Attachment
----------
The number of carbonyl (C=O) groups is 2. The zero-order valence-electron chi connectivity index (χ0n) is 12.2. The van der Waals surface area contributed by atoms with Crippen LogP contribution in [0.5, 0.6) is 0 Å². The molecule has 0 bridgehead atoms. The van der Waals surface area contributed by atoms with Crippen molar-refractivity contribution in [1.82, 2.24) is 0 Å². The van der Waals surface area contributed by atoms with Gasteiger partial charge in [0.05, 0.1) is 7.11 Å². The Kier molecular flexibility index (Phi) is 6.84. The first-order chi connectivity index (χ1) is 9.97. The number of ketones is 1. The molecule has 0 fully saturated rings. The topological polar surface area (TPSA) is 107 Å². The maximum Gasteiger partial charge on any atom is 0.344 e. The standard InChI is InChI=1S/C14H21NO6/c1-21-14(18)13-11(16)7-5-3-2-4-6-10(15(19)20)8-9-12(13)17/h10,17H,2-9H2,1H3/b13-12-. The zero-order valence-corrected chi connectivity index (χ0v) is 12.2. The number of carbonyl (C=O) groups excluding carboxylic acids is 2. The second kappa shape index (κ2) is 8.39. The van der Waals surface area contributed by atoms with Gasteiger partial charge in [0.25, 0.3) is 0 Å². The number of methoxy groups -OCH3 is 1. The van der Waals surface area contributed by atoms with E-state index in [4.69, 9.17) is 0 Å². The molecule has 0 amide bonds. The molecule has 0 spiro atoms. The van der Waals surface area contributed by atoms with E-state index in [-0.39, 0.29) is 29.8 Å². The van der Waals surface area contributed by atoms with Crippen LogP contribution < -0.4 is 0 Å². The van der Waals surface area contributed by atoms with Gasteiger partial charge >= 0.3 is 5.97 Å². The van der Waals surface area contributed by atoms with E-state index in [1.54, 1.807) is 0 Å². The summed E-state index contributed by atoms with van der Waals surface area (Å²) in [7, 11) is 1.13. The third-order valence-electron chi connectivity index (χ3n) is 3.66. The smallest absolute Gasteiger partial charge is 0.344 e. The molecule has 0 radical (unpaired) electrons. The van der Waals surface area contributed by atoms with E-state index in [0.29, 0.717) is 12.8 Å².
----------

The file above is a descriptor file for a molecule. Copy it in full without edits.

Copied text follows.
The number of carbonyl (C=O) groups is 2. The zero-order valence-electron chi connectivity index (χ0n) is 12.2. The van der Waals surface area contributed by atoms with Crippen LogP contribution in [0.5, 0.6) is 0 Å². The molecule has 0 bridgehead atoms. The van der Waals surface area contributed by atoms with Crippen molar-refractivity contribution in [1.82, 2.24) is 0 Å². The van der Waals surface area contributed by atoms with Gasteiger partial charge in [0.05, 0.1) is 7.11 Å². The Kier molecular flexibility index (Phi) is 6.84. The first-order chi connectivity index (χ1) is 9.97. The number of ketones is 1. The molecule has 0 fully saturated rings. The topological polar surface area (TPSA) is 107 Å². The maximum Gasteiger partial charge on any atom is 0.344 e. The standard InChI is InChI=1S/C14H21NO6/c1-21-14(18)13-11(16)7-5-3-2-4-6-10(15(19)20)8-9-12(13)17/h10,17H,2-9H2,1H3/b13-12-. The zero-order valence-corrected chi connectivity index (χ0v) is 12.2. The number of carbonyl (C=O) groups excluding carboxylic acids is 2. The second kappa shape index (κ2) is 8.39. The van der Waals surface area contributed by atoms with Gasteiger partial charge in [0.25, 0.3) is 0 Å². The number of methoxy groups -OCH3 is 1. The van der Waals surface area contributed by atoms with E-state index in [4.69, 9.17) is 0 Å². The molecule has 0 amide bonds. The molecule has 0 spiro atoms. The van der Waals surface area contributed by atoms with E-state index in [-0.39, 0.29) is 29.8 Å². The van der Waals surface area contributed by atoms with Crippen LogP contribution < -0.4 is 0 Å². The van der Waals surface area contributed by atoms with Gasteiger partial charge >= 0.3 is 5.97 Å². The van der Waals surface area contributed by atoms with E-state index in [1.54, 1.807) is 0 Å². The summed E-state index contributed by atoms with van der Waals surface area (Å²) in [7, 11) is 1.13. The third-order valence-electron chi connectivity index (χ3n) is 3.66. The smallest absolute Gasteiger partial charge is 0.344 e. The molecule has 0 radical (unpaired) electrons. The van der Waals surface area contributed by atoms with E-state index in [0.29, 0.717) is 12.8 Å².